The travel industry has suffered for years a myriad of public, semipublic and private organizations that have tried to set the standards and validate the qualify of different categories of travel players, mainly hotels and other types of accommodations. From the legal and more official classifications, we have contemplated many other approaches based on attributes like luxury, sustainability, “greenness”, etc. We all know the big difference in reliability between many of these proposals and in their capacity to trigger sales. But it is a business and everybody has the right to compete.

What seems more ethically arguable is to extend that business to take advantage of the justified fear the COVID19 has created in the travellers. There is now an abundance of health and safety guidelines, but industry protocols are only useful if they’re actually implemented. Many certification labels have surfaced, and surprisingly some rely on an honour system and others have a flexible framework that allows for only partial compliance with the recommended measures.

Goverment Certifications like Portugal’s “Clean & Safe” label, whose applicants simply need to submit a “Declaration of Commitment” in which they promise to comply with the government’s health and safety protocols. Similarly, Spain’s “Responsible Tourism” seal can be downloaded “after completing a form in which the establishment shows its commitment to following the Guidelines.” The Greek government makes mandatory for all hotels and venues to obtain its “Health First” certification but there is no verification mechanism in place.

We also find Private Certifications like the World Travel & Tourism Council (WTTC) “Safe Travels” stamp. To obtain it the WTTC members simply have to fill in a form and accept the WTTC’s “Terms & Conditions”

The Global Biorisk Advisory Council’s (GBAC) STAR Facility Accreditation Program is based on the explanatory material found on the GBAC website, their accreditation process operates as a form of consultation. They provide a handbook with practical advice; they offer a number of training programs for staff; and in the final stage of certification, they review the company’s updated health and safety policies to ensure they meet GBAC standards. Notably, the vetting process does not seem to involve any on-site inspections.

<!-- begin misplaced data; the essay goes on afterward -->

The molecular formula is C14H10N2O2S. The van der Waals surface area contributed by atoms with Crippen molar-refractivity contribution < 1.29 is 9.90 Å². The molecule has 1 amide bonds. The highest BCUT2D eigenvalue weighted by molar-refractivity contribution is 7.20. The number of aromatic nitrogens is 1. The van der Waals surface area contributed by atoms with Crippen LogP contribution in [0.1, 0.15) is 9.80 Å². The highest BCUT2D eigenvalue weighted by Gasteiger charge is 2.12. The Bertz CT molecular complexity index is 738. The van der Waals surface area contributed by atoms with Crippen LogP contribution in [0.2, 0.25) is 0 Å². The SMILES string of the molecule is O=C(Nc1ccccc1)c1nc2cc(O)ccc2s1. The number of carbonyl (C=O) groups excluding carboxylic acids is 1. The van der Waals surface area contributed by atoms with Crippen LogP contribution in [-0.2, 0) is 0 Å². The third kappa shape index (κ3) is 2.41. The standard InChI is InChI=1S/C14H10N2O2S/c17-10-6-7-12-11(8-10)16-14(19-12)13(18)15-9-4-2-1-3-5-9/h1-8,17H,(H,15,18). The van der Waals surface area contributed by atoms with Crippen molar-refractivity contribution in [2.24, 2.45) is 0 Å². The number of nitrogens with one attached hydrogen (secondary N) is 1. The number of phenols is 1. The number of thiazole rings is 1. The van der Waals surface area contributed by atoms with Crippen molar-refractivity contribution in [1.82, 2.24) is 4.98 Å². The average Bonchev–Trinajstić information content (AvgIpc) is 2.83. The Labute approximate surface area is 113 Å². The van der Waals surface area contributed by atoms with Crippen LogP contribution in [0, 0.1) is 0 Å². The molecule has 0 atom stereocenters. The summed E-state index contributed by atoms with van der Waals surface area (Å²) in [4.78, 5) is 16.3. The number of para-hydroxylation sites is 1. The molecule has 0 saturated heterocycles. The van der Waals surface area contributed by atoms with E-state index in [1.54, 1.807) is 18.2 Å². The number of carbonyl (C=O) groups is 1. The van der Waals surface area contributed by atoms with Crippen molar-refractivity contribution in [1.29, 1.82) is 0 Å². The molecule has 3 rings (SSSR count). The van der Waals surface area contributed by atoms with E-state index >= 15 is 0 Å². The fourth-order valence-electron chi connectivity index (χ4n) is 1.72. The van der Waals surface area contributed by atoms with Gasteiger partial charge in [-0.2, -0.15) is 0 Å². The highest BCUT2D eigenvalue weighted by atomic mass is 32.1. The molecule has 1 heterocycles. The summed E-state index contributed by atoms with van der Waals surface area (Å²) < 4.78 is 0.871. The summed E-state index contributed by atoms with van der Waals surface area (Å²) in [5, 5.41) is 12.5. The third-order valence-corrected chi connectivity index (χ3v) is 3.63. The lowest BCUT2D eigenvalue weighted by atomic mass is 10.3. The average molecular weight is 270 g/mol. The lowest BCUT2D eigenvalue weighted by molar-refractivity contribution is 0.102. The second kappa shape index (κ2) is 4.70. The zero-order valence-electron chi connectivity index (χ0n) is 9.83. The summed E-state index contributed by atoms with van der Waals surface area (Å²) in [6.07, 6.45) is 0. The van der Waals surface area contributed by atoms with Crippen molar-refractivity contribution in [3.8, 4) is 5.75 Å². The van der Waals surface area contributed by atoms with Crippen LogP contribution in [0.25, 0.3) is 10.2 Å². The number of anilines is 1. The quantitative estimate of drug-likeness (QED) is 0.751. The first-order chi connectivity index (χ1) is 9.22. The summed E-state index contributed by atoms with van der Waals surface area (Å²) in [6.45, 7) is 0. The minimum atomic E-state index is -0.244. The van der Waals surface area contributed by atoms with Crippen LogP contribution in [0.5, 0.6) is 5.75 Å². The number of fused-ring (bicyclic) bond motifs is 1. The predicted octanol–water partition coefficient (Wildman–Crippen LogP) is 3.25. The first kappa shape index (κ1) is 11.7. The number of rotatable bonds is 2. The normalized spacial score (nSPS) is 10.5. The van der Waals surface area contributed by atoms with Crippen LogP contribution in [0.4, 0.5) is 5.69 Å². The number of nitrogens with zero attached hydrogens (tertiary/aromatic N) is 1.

Similarly, the new WELL Health-Safety Rating requires participating businesses to provide ‘documentation’ showing that their health and safety policies meet some of the WELL association’s recommended protocols for Covid-19 containment. While the Green Business Certification Inc. (GBCI) organization acts as a third-party review agency, the verification process seems to be conducted entirely on paper.

Sharecare and the Forbes Travel Guide partnered on the Sharecare Health Security VERIFIED third-party system to evaluate and confirm an individual hotel’s cleaning regimen.  Participating hotels will go through a health security software that requires leaders to verify their property’s health protocols on a regular basis in more than 360 standards. An artificial intelligence chatbot will walk leaders through a verification process that includes cleaning standards, social distancing measures, ventilation and air-handling equipment, and health safety communication with employees and guests.

Bureau Veritas’ SafeGuard label appears to involve a third-party audit of the physical site, although the agency considers virtual site inspections acceptable.

COVID19 is too serious to treat it from a marketing perspective and the confidence of the clients in accommodations and venues must be based on processes verified in situ by independent parties, recurrently. Let see if the industry is capable to understand it and avoid the easy way.